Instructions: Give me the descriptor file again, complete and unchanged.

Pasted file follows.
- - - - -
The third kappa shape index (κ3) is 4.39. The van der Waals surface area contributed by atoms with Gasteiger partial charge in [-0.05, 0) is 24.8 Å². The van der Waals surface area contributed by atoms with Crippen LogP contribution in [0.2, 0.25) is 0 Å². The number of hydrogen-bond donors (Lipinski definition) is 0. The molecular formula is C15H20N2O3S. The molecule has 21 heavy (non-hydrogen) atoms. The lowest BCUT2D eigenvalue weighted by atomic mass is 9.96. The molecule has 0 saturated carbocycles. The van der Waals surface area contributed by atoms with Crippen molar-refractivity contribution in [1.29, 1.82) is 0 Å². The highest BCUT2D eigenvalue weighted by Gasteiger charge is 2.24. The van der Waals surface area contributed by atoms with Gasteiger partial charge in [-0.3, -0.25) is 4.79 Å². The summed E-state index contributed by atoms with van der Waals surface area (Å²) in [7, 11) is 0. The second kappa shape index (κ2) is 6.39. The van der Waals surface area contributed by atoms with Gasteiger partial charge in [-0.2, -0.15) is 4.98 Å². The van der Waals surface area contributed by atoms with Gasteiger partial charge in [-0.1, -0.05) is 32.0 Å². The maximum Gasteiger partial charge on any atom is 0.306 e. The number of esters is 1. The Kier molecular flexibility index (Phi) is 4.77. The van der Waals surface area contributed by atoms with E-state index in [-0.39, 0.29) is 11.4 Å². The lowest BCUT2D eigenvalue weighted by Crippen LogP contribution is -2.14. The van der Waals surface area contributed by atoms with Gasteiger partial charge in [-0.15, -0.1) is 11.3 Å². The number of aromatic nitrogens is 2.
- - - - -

The third kappa shape index (κ3) is 4.39. The van der Waals surface area contributed by atoms with Gasteiger partial charge in [-0.05, 0) is 24.8 Å². The van der Waals surface area contributed by atoms with Crippen LogP contribution in [0.2, 0.25) is 0 Å². The number of hydrogen-bond donors (Lipinski definition) is 0. The molecular formula is C15H20N2O3S. The molecule has 21 heavy (non-hydrogen) atoms. The lowest BCUT2D eigenvalue weighted by atomic mass is 9.96. The molecule has 0 saturated carbocycles. The van der Waals surface area contributed by atoms with Crippen molar-refractivity contribution in [1.29, 1.82) is 0 Å². The highest BCUT2D eigenvalue weighted by Gasteiger charge is 2.24. The van der Waals surface area contributed by atoms with Gasteiger partial charge in [-0.3, -0.25) is 4.79 Å². The summed E-state index contributed by atoms with van der Waals surface area (Å²) in [7, 11) is 0. The second kappa shape index (κ2) is 6.39. The van der Waals surface area contributed by atoms with Gasteiger partial charge in [-0.2, -0.15) is 4.98 Å². The van der Waals surface area contributed by atoms with Gasteiger partial charge in [-0.1, -0.05) is 32.0 Å². The maximum Gasteiger partial charge on any atom is 0.306 e. The number of esters is 1. The Kier molecular flexibility index (Phi) is 4.77. The van der Waals surface area contributed by atoms with E-state index in [-0.39, 0.29) is 11.4 Å². The lowest BCUT2D eigenvalue weighted by Crippen LogP contribution is -2.14. The van der Waals surface area contributed by atoms with Gasteiger partial charge in [-0.15, -0.1) is 11.3 Å². The number of aromatic nitrogens is 2.